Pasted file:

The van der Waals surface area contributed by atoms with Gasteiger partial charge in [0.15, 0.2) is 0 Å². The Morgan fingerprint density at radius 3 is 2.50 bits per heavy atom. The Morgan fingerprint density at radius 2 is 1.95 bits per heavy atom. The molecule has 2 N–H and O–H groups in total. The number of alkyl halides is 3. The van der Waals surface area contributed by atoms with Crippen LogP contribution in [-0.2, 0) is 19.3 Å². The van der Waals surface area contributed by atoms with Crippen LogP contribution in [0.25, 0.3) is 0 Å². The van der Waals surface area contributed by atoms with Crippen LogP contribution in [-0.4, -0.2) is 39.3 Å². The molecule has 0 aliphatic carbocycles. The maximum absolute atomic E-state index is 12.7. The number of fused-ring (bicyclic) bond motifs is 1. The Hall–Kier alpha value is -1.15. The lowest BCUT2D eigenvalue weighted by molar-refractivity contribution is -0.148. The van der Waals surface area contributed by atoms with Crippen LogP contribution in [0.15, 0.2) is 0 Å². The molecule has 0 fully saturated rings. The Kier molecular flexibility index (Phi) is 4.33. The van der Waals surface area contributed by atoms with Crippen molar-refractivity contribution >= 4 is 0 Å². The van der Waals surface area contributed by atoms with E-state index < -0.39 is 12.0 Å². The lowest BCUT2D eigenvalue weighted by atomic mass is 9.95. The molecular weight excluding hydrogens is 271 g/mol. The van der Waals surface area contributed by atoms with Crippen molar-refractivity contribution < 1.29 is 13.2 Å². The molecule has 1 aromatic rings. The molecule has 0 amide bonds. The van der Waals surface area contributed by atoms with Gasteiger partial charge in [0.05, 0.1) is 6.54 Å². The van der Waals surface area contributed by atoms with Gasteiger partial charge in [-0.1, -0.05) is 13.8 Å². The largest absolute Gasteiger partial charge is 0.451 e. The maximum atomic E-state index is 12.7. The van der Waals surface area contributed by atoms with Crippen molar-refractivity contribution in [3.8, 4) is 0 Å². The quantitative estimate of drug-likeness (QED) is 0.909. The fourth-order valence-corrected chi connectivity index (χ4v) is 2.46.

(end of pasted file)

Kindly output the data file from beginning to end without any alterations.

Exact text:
The van der Waals surface area contributed by atoms with Gasteiger partial charge in [0.15, 0.2) is 0 Å². The Morgan fingerprint density at radius 3 is 2.50 bits per heavy atom. The Morgan fingerprint density at radius 2 is 1.95 bits per heavy atom. The molecule has 2 N–H and O–H groups in total. The number of alkyl halides is 3. The van der Waals surface area contributed by atoms with Crippen LogP contribution in [-0.2, 0) is 19.3 Å². The van der Waals surface area contributed by atoms with Crippen LogP contribution in [0.25, 0.3) is 0 Å². The van der Waals surface area contributed by atoms with Crippen LogP contribution in [-0.4, -0.2) is 39.3 Å². The molecule has 0 aliphatic carbocycles. The maximum absolute atomic E-state index is 12.7. The number of fused-ring (bicyclic) bond motifs is 1. The Hall–Kier alpha value is -1.15. The lowest BCUT2D eigenvalue weighted by molar-refractivity contribution is -0.148. The van der Waals surface area contributed by atoms with Crippen LogP contribution in [0.15, 0.2) is 0 Å². The molecule has 0 fully saturated rings. The Kier molecular flexibility index (Phi) is 4.33. The van der Waals surface area contributed by atoms with Crippen molar-refractivity contribution >= 4 is 0 Å². The van der Waals surface area contributed by atoms with E-state index < -0.39 is 12.0 Å². The lowest BCUT2D eigenvalue weighted by atomic mass is 9.95. The molecular weight excluding hydrogens is 271 g/mol. The van der Waals surface area contributed by atoms with Crippen molar-refractivity contribution < 1.29 is 13.2 Å². The molecule has 1 aromatic rings. The molecule has 0 amide bonds. The van der Waals surface area contributed by atoms with Gasteiger partial charge in [0.05, 0.1) is 6.54 Å². The van der Waals surface area contributed by atoms with Gasteiger partial charge in [-0.1, -0.05) is 13.8 Å². The largest absolute Gasteiger partial charge is 0.451 e. The maximum atomic E-state index is 12.7. The van der Waals surface area contributed by atoms with Crippen molar-refractivity contribution in [3.8, 4) is 0 Å². The quantitative estimate of drug-likeness (QED) is 0.909. The fourth-order valence-corrected chi connectivity index (χ4v) is 2.46.